REGARDING: Consequently, whether there is $2.4 trillion in the Social Security trust fund or $240 trillion has no bearing on the federal government’s ability to pay benefits that have been promised. RESPONSE: That is, absolutely, untrue. The SS fund’s treasuries are converted into cash, to pay its obligations, by maturing treasuries and selling treasuries in the open bond market. F


4 mikiesmoky2  Sat, Jul 9, 2011 1:36:45am

REGARDING: In a very technical sense, it would lose the ability to pay benefits in excess of current tax revenues once the trust fund is exhausted. RESPONSE: That would be true, obviously, but changes would be made prior to that “eventuality”, e.g., eliminating the “ceiling” upon which income is subject to the SS tax and taxing passive earnings. C

REGARDING: But long before that date Congress would simply change the law to explicitly allow general revenues to be used to pay Social Security benefits, something it could easily do in a day. RESPONSE: That could happen, but it wouldn’t make any sense. The parameters would be changed, including the above mention additional revenue. C-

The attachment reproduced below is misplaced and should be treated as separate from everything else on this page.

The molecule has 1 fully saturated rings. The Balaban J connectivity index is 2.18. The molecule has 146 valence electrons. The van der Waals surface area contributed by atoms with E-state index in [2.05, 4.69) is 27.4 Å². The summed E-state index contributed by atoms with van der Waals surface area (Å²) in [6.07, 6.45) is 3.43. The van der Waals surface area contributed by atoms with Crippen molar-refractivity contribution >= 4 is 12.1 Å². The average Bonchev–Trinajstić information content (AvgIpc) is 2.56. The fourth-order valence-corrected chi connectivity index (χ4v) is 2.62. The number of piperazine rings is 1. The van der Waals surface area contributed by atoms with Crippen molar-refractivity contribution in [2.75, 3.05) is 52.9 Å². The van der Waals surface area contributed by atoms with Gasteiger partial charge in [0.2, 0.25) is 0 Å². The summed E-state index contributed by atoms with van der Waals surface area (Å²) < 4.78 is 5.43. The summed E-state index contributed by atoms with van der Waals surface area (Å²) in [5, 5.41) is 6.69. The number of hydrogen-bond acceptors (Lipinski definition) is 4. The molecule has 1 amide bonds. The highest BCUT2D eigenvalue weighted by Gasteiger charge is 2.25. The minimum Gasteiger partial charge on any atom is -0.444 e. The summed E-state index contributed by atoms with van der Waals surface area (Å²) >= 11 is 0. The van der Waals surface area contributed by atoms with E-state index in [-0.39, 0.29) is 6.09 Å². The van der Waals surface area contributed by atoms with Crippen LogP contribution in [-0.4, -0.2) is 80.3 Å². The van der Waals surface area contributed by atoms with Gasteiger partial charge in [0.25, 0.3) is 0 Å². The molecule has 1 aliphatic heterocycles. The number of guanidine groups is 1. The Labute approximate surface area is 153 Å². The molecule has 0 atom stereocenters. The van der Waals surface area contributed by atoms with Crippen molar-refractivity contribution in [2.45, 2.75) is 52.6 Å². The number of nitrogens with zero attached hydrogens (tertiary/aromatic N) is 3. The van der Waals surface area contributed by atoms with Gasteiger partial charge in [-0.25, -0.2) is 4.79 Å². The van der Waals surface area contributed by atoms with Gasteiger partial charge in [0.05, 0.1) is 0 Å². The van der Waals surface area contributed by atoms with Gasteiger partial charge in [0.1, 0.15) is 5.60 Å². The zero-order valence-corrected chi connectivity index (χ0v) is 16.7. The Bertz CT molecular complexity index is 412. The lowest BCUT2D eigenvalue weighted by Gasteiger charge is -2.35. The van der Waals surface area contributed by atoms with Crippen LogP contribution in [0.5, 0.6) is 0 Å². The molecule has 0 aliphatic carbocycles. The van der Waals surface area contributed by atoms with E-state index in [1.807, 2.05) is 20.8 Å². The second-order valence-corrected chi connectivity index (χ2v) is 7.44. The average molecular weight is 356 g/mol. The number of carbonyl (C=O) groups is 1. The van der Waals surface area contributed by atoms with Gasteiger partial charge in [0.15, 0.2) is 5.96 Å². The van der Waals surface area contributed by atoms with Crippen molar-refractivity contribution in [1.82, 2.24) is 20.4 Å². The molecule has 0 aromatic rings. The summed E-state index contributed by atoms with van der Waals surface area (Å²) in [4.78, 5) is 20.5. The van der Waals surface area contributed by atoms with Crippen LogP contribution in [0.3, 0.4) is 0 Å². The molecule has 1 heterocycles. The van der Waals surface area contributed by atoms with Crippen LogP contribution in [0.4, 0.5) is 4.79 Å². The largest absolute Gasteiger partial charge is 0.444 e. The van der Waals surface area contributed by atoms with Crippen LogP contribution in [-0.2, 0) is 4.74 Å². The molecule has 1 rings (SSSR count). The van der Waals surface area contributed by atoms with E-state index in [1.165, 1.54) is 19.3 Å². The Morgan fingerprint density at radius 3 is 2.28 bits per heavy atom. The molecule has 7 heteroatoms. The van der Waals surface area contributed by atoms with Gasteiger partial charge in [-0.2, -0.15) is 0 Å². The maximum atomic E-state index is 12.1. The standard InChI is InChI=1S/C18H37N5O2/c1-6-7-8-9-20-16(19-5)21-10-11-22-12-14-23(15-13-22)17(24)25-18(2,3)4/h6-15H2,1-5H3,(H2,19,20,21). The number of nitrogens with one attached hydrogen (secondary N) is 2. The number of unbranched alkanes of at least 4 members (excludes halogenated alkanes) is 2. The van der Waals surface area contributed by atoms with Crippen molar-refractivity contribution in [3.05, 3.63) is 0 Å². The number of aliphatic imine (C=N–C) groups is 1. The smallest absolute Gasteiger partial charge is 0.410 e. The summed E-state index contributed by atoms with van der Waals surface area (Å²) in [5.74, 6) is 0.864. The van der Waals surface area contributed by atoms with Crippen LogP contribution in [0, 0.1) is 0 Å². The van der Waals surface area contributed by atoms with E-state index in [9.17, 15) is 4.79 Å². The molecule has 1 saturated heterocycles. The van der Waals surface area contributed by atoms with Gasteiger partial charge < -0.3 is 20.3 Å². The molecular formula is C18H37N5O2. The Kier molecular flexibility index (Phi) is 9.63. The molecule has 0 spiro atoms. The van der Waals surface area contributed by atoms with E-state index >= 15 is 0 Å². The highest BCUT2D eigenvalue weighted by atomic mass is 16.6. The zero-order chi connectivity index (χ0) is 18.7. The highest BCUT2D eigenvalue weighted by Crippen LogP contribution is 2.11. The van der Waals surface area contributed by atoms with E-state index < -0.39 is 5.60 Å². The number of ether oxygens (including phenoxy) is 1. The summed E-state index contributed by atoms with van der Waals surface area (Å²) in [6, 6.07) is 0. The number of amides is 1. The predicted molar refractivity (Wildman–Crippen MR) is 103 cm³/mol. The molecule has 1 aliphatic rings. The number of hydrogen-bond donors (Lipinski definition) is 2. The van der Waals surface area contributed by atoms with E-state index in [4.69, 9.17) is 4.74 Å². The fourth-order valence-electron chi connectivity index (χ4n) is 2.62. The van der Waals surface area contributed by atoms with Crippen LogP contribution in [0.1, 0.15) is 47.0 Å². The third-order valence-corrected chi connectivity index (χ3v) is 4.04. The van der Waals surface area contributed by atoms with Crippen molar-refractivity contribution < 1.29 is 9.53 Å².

REGARDING: The trust fund is better thought of as budget authority giving the federal government legal permission to use general revenues to pay Social Security benefits when current Social Security taxes are insufficient to pay current benefits—something that will happen in 2016. Effectively, general revenues will finance Social Security when the trust fund redeems its Treasury bonds for cash to pay benefits. RESPONSE: Convoluted, misleading, and outright incorrect. F

REGARDING: What really matters is not how much money is in the Social Security trust fund or when it is exhausted, but how much Social Security benefits have been promised and how much total revenue the government will need to pay them. RESPONSE: Do I really need to answer this? Oh key doe key. There are revenue and disbursements. I know, I know, this is obvious and redundant, but how else can such nonsense be answered? Was the author paid for this trash? F
REGARDING: The answer to this question can be found on page 63 of the trustees report. It says that the payroll tax rate would have to rise 1.9% immediately and permanently to pay all the benefits that have been promised over the next 75 years for Social Security and disability insurance. REPONSE: Although I don’t trust anything this author says, let’s assume that statement to be correct. He doesn’t consider that the ceiling can be raised. D+

REGARDING: Bruce Bartlett is a former Treasury Department economist and the author of Reaganomics: Supply-Side Economics in Action and Impostor: How George W. Bush Bankrupted America and Betrayed the Reagan Legacy. He writes a weekly column for Forbes. RESPONSE: Ahhhhhh, that brings back the concept of Voodoo economics as coined by the elder Bush.

OVERALL GRADE: D+ (being very generous)